Elephants in the Room
The Dangerous National Security Implications of Trump’s Obamacare Fiasco
Trump is the biggest loser in the Republican failure to bring Obamacare repeal to a vote.
Whatever his staff might say, however much the White House finger may be pointed at Speaker Paul Ryan, it is President Donald Trump who is the biggest loser in the Republican failure to bring Obamacare repeal to a vote in the House of Representatives. Trump promised America’s voters that he would rid them of Obamacare. He asserted that only he, as an outsider, had the ability to negotiate a replacement for the health care program. He has failed, at least for now, and his credibility has taken a major jolt.
Beyond the Obamacare defeat, for that is what it is, the president has yet to make good on his new immigration proposals. A single judge in Washington state stopped his first executive order, and two judges, in Hawaii and Maryland stopped his second. The decision not to have a vote on a replacement for Obamacare renders problematic Trump’s ability to bring about tax reform or modernize America’s aging infrastructure, two more of his critical priorities.
The collapse of the Republican effort to reform Obamacare has international ramifications, as well. Though he kept his promise to withdraw from the Trans Pacific Partnership (TPP), Trump has yet to offer a substitute of any kind. He has thereby opened the door for China to create an alternative trading bloc that excludes the United States. He has yet to declare China a currency manipulator. He has yet to renegotiate NAFTA, or the Transatlantic Trade and Investment Partnership. He is unlikely to be moving the American embassy from Tel Aviv to Jerusalem. And he has yet to explain how he will fund a wall with Mexico, for which that country certainly will not contribute as much as a peso.
Clearly, Trump has a credibility problem that goes far beyond his tweets, which foreign leaders have begun to recognize that they can simply ignore. Whereas until now it appeared that America’s NATO partners were being frightened into spending 2 percent of GDP on defense needs, they may no longer have to do so. The Chinese may feel more confident about maintaining, or even building upon, their aggressive posture in the South China Sea. The Israelis may now look for clever ways to circumvent the president’s admonition not to build more settlements, knowing that their support in Congress — where Trump’s influence clearly has taken a blow — will remain as solid as ever. The Russians may surmise that they have little incentive to reach an understanding over Ukraine, Syria, or anywhere else. The Iranians may act on their threat to abandon the so-called Joint Comprehensive Plan of Action (JCPOA) if, as expected Congress passes new sanctions against the Tehran regime. And, most dangerously, the mad Kim Jong Un may conclude that Secretary of State Rex Tillerson’s threats of military action are baseless, and that he has nothing to fear from an administration that cannot even mobilize its own party in Congress to pass the president’s high-priority legislation.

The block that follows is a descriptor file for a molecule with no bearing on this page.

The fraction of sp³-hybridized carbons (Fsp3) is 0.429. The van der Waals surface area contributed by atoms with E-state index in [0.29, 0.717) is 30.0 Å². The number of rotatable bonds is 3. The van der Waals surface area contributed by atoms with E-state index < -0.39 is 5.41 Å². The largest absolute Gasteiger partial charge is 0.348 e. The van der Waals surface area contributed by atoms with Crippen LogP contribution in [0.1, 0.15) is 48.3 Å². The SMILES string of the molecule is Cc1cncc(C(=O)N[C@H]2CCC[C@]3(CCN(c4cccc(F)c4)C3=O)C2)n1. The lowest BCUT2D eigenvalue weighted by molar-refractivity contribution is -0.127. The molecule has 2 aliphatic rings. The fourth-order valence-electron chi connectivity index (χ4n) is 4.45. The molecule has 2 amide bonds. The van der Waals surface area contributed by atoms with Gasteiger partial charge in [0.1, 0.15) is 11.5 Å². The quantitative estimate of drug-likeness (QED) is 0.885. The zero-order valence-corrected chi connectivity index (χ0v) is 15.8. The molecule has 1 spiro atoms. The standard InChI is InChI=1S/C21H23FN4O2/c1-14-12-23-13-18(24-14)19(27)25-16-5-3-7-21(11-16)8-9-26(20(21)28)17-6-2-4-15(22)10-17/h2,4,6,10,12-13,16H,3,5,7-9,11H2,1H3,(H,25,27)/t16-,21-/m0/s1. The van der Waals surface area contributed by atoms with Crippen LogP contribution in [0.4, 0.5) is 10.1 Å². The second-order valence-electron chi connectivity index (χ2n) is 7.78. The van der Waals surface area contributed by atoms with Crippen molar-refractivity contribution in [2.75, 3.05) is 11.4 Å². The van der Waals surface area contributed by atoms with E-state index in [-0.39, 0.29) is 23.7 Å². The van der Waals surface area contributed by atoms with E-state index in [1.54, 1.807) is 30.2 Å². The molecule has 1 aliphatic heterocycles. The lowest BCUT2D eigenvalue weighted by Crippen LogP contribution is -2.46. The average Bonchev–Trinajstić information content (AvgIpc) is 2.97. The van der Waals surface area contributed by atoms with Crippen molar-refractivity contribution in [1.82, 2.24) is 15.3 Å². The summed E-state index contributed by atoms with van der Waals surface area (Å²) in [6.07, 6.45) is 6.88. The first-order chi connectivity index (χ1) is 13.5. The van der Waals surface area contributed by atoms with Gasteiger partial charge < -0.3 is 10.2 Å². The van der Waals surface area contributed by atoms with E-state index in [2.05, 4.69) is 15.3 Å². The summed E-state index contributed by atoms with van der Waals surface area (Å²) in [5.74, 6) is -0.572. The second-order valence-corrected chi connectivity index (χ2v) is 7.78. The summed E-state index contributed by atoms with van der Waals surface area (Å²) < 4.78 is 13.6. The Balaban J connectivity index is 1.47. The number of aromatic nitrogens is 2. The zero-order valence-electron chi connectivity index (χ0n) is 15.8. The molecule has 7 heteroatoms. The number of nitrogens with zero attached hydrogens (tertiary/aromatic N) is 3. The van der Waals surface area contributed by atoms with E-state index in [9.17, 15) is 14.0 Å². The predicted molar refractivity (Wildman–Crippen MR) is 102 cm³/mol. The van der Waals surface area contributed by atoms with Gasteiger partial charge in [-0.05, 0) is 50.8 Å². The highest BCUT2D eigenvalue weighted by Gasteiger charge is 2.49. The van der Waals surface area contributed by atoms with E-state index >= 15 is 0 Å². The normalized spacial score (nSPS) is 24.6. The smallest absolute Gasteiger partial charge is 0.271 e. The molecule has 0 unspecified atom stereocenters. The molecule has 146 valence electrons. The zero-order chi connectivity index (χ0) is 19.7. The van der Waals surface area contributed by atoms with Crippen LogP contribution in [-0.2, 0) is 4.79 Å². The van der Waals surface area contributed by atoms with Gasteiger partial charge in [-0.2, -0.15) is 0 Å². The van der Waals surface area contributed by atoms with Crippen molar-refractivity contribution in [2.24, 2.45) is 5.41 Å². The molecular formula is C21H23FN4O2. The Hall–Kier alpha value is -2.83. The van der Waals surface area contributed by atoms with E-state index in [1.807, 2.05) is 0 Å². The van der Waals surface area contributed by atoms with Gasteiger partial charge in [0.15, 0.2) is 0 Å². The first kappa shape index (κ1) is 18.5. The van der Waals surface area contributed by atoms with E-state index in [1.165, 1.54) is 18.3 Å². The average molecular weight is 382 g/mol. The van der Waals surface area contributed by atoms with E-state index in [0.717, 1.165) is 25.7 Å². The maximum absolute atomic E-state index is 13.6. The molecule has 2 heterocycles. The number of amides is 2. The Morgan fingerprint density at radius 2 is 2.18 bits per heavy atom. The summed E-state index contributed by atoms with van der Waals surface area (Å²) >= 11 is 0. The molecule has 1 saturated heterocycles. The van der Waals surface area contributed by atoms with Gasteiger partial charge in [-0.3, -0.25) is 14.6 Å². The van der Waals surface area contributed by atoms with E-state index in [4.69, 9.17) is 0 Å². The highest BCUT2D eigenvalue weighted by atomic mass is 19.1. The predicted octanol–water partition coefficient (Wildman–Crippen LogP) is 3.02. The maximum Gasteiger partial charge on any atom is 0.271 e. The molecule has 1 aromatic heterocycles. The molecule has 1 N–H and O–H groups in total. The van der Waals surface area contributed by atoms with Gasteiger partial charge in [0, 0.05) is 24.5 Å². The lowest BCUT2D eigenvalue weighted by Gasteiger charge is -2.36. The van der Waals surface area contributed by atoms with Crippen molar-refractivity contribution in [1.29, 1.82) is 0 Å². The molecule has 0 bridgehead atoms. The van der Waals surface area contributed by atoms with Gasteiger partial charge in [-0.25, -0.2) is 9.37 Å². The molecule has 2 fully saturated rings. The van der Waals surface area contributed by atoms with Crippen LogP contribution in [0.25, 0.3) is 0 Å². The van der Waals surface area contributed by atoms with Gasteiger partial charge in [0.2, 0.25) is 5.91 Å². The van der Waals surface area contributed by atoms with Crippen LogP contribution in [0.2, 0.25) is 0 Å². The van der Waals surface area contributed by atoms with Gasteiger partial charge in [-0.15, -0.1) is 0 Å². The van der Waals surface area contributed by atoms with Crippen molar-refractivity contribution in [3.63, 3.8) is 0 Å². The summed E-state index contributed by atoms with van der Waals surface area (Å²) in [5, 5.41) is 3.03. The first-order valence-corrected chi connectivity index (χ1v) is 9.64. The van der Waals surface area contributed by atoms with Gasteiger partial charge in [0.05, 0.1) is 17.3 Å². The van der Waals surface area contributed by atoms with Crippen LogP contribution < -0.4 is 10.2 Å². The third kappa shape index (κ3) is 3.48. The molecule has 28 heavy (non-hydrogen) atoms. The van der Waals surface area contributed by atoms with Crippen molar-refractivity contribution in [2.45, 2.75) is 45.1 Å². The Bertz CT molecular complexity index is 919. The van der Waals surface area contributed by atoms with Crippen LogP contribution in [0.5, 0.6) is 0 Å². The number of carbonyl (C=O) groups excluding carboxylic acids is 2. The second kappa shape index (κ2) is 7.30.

The House non-vote also has serious ramifications for the administration’s national security budget proposals. The administration’s budget reflected the president’s priorities: it called for a $25 billion increase in the Fiscal Year 2017 budget and a $54 billion increase in the Fiscal Year 2018 national security budget, of which $52 billion was allocated to the Department of Defense, while reducing the budgets of dozens of domestic programs. Congressional opposition to the president’s proposals, emanating from some Republicans as well as Democrats, was mounting even before the Obamacare debacle. In its aftermath, there will be more resistance to the domestic program cuts, which in turn will mean either that the defense budget be reduced, or that the sequester be lifted. The latter prospect has just become more difficult, meaning that the president’s promises to bolster America’s forces also may ring hollow. Should that be the case, it will fuel international cynicism about the president’s ability to deliver on his promises.
Congressional inaction on Obamacare was clearly a defeat for the president, but having only been in office less than 100 days, he certainly has time to recover. There question is whether he, or his advisors, will recognize that blaming the speaker of the House is not the solution, and that the true “art of the deal,” is to tone down the rhetoric and begin to find real ways to find common ground with the Congress, including moderate Democrats, at least insofar as international security is concerned. This will not be an easy transformation for President Trump. Nevertheless, unless he stops reveling in his outsider image, his fate will be that of that other outsider president — Jimmy Carter, whose record in the White House was nothing short of dismal. It is a prospect that the president and his aides surely will wish to avoid at all costs.
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